Now the tongue-in-cheek draft letter:

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Russia’s Media Distortions Are Dangerous for Russia

I have been told that some of my comments on this blog have been taken out of context by some Russian media and presented as if I were justifying current Russian policy toward Ukraine. I do not have time to search out on the internet and listen to what was actually said, but if I have been quoted in a way to suggest that my comments in any way approve or condone the recent Russian actions in and in regard to Ukraine, then the impression given is the opposite of that intended.

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Russia Should Leave Crimea in Ukraine

Pavel Koshkin, Deputy Editor-in-Chief of Russia Direct, has asked me the following question:

Today Crimea’s parliament have voted for its accession to Russia as a subject of the federation and scheduled this issue for a referendum on March 16. How can this stance escalate the tensions around the Crimea crisis? Some Russian experts (like Carnegie Moscow Center Director Dmitri Trenin) argue that it may drive Russia and the West at another cold war . Do you agree? Why? What are the implications for Russia, the U.S. and the EU?”

The appeal by the Crimean self-appointed parliament is very serious indeed, and if it results in the Russian Federation accepting Crimea as a subject of the federation, it will rebound seriously to Russia’s disadvantage. Continue reading

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Ukraine: Ethnicity, Language, and Attitude Toward Russia

Among the many questions in the current debate about the crisis in Ukraine, that of ethnicity, language and attitude toward Russia has drawn great heat but cast very little light on the actual situation. Simplistic arguments thrown about in the acrimonious debate are usually misleading and sometimes flat-out wrong. They confuse what is a complex and often ambiguous situation by attributing to it implications and contrasts that are far from clear.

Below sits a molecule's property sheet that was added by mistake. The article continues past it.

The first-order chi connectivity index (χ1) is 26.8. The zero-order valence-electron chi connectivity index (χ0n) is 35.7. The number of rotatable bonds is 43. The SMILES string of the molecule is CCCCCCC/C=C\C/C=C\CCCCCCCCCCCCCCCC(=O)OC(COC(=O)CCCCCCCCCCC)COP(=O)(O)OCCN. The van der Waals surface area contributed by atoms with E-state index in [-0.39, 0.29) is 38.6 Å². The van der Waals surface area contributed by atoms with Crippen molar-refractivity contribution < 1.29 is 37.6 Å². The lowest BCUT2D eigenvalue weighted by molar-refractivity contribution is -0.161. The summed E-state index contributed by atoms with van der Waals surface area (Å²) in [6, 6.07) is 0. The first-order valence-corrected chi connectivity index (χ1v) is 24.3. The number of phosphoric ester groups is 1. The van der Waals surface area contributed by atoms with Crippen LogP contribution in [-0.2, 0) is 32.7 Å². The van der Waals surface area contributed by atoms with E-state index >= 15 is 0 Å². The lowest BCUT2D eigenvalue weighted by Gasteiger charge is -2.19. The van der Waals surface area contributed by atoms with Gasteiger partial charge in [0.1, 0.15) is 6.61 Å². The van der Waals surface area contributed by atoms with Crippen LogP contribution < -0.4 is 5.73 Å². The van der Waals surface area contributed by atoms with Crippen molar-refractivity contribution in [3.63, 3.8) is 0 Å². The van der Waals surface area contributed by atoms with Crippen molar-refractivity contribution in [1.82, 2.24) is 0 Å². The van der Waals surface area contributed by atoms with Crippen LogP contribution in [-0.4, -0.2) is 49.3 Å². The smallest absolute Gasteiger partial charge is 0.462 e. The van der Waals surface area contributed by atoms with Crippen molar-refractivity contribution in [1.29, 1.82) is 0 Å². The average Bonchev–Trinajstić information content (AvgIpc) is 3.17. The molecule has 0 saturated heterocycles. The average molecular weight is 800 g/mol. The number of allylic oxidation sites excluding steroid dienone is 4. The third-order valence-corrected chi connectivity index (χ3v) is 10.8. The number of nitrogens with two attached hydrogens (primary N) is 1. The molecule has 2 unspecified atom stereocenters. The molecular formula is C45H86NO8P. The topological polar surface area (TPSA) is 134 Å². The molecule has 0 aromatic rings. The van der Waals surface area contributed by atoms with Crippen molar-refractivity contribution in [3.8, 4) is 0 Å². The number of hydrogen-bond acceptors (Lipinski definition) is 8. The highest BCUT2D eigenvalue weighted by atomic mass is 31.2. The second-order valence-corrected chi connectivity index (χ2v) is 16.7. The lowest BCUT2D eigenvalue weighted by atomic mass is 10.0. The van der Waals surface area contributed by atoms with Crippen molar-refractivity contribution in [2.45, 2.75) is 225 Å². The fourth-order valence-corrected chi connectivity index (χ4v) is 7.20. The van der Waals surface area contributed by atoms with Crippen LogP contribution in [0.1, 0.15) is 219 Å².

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Obama’s Confrontation over Ukraine Has Increased Putin’s Support at Home

I received the following comments on yesterday’s essay from a Russian-speaking American now resident in Moscow. They include some important points about Russian opinion and on the impact of the Ukrainian events on politics in Russia itself. Each of the points deserves a separate essay, but I wish to share them without delay. (I have added some emphasis by italics or boldface here and there.)

[Begin Quote]

1) In Moscow even anti-Putin liberals seem to think that the US/EU has pushed too far in Ukraine. Continue reading

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Ukraine: The Price of Internal Division

With all of the reports coming out of Ukraine, Moscow, Washington, and European capitals, the mutual accusations, the knee-jerk speculation, and—not least—the hysterical language of some observers, bordering on the apocalyptic, it is difficult to keep in mind the long-term implications of what is happening. Nevertheless, I believe that nobody can understand the likely outcomes of what is happening unless they bear in mind the historical, geographic, political and psychological factors at play in these dramatic events. The view of most of the media, whether Russian or Western, seems to be that one side or the other is going to “win” or “lose” Ukraine.

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Posted in In the World, Musings and Polemics | 48 Comments